Publication Date

January 1, 2006

On Martin Luther King Jr. Day in 1999, a small group of historians and writers in Seattle launched a web site called with the ambitious goal of offering a comprehensive online encyclopedia of metropolitan history. New web sites were a dime a dozen then amid the rising frenzy of the boom, especially in Seattle, but HistoryLink could claim some distinctions.

Foremost, this was the first effort to create an online encyclopedia of community history from scratch with entirely original content, not text adapted from previously published works such as the Encyclopedia of Cleveland History and Handbook of Texas, both of which launched online databases in 1997. Second, HistoryLink was produced by an independent nonprofit historical organization, not by a university, humanities council, or public agency. Third, it had no shortage of ambition; while HistoryLink offered just a few hundred original, sourced essays in a searchable database on its debut, it planned to prepare and post thousands more.

"We applied a journalistic model of coverage, but with footnotes," explains Walt Crowley, HistoryLink co-founder and executive director and a former reporter and commentator who turned to writing local history in the late 1980s. “And we called our business plan ‘venture socialism.’ A lot of our cousins scoffed at our not seeking advertising and private capitalization, but HistoryLink is still online and growing, and they’re history, literally.”

The site germinated with the idea of publishing a new historical encyclopedia of King County before the November 2001 sesquicentennial of the arrival of the area's first white settlers. As the scope of the project grew, an online database appeared to offer a more feasible and affordable format. Cofounders Marie McCaffrey, Paul Dorpat, and Crowley chartered History Ink as a nonprofit corporation in November 1997, and launched a prototype of in May 1998 with seed money from the late philanthropist Patsy Bullitt Collins. The City of Seattle, King County, and corporate sponsors underwrote database design and content development for the fully functional site that debuted the following January.

HistoryLink now provides free access to more than 4,000 essays and special Web features such as interactive “Cybertours” of historic districts and ecological systems. The searchable database is organized into three primary online “libraries”: longer “Cyberpedia” essays, including biographies, community histories, and thematic essays; shorter, date-specific “timelines”; and anecdotal “People’s Histories” such as memoirs, oral history transcripts, and original interviews.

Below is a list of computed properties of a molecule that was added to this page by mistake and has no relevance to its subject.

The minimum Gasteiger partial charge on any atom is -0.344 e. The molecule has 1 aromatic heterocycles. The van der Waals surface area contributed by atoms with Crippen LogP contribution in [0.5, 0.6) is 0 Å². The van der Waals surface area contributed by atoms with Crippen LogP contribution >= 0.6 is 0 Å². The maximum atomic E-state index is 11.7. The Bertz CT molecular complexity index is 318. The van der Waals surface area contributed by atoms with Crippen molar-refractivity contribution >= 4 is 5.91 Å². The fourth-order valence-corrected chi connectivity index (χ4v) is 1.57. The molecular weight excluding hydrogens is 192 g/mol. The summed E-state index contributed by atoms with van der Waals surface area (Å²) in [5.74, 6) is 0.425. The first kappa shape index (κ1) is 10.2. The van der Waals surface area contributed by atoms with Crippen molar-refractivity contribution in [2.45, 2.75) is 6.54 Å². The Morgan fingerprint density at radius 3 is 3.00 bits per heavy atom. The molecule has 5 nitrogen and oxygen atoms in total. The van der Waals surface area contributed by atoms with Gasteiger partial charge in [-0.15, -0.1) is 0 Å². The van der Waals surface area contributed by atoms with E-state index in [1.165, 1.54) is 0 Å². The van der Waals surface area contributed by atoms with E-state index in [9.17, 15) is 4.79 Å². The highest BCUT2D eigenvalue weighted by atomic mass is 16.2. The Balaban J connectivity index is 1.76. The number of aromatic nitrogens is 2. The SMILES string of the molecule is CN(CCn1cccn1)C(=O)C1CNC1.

HistoryLink content is researched, written, edited, and illustrated by a core of full- and part-time staff of 10. Content is also provided by a growing roster of contributing historians and free-lance writers, both paid and volunteer, and by partner historical societies and museums from around the state.

All files are abstracted to expedite user evaluation of search results. With the exception of "People's Histories," each HistoryLink essay provides detailed endnotes, and HistoryLink staff—and visitors—fact-check posted content. When a file is corrected or supplemented with new information, the changes are noted in the essay’s source field to alert visitors and scholars.

The site's front page is updated every Thursday with extensive blurbs and links highlighting content related to "This Week in State and Local History" such as anniversaries and historical roots of current events. More than 1,200 regular visitors also subscribe to an e-mail newsletter featuring "Early Warning" of upcoming historical anniversaries.

The site's development has cost nearly $2.5 million to date, and its $400,000 annual budget is sustained by grants, gifts, sponsorships, publishing contracts, and fee-for-service projects from foundations, individuals, corporations, local governments, public agencies, and a direct biennial appropriation from the state legislature. HistoryLink has also prepared or published 10 books since 1999 with three more projected for 2006 in partnership with the University of Washington Press.

The public response to HistoryLink has been very positive. Daily traffic has grown from a few hundred file requests to more than 100,000 from more than 5,000 “unique” visitors. In its seven years online, HistoryLink has registered nearly 85 million hits from 4.5 million visitors, making it one of the nation’s busiest local history web sites.

Regular site visitors include journalists, tourists, scholars, professional researchers, genealogists, and "history buffs," but K–12 teachers and students have been HistoryLink's largest and fastest growing audience from the outset. "When school vacation begins," says Crowley, "our hits drop like a stone by a third to a half," before rebounding each fall. Data provided by some 1,200 subscribers indicate that three-fourths of HistoryLink visitors reside in Washington State.

In 2002, at the behest of numerous K–12 teachers, the State Office of the Superintendent of Public Instruction, and Washington State Council for Social Studies, HistoryLink began development of a parallel database devoted to Washington State history. This was launched on March 2, 2003—the sesquicentennial of the creation of Washington Territory—and state content was merged and integrated with the Seattle-King County database in October 2004.

So, on Martin Luther King Jr. Day 2006, HistoryLink can claim a fourth distinction as the nation’s first operational online encyclopedia of state history created expressly for the Internet.

–, is the author of Kennedy and the Promise of the Sixties, among other books, and is professor of history at the University of Washington, whose regional history journal, Pacific Northwest Quarterly, he edits.

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